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3 - Defense of the Desire to Be Dead

61c–69e

Published online by Cambridge University Press:  02 February 2023

David Ebrey
Affiliation:
Universitat de Barcelona
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Summary

Socrates argues here that the sole pursuit of philosophers is dying and being dead. In doing so, he introduces most of the key topics in the dialogue, including forms, inquiry, the soul, and the philosophical life. Nonetheless, this section of the dialogue is often overlooked, perhaps because it seems simply to assert many of its claims. I argue that we often must wait until later in the dialogue to find the explanation for these claims, as part of the Phaedo’s unfolding structure. Once we take this section seriously, we can appreciate its tight and careful argumentative structure. Moreover, Socrates’ accounts here, in particular his ethical account, are sophisticated theories in their own right. The section also introduces some unusual and important terminology that Socrates uses later in the dialogue, including “auto kath’ auto” (which I argue should be translated “itself through itself”) and terminology for identifying the forms. The chapter ends with a new account of the famous “exchange passage.”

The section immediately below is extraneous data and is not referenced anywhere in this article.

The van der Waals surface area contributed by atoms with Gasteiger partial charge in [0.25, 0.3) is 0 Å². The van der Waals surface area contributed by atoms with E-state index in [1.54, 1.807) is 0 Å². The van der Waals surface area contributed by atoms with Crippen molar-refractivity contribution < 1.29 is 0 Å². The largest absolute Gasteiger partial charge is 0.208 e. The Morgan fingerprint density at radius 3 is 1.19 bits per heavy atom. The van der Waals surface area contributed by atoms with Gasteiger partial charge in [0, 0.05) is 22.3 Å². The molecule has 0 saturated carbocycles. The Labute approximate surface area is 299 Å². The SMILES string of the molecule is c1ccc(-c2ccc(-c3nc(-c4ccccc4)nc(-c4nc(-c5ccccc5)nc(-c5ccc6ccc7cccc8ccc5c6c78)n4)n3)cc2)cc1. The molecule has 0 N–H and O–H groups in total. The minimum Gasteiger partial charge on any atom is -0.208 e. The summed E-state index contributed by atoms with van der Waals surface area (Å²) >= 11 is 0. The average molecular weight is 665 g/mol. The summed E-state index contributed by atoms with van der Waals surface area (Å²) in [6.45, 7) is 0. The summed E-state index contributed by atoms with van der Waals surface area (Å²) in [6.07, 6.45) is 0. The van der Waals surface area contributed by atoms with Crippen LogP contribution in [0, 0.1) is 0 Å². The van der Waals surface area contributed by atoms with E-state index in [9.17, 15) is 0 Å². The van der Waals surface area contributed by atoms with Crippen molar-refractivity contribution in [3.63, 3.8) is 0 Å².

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Chapter
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Plato's Phaedo
Forms, Death, and the Philosophical Life
, pp. 54 - 87
Publisher: Cambridge University Press
Print publication year: 2023

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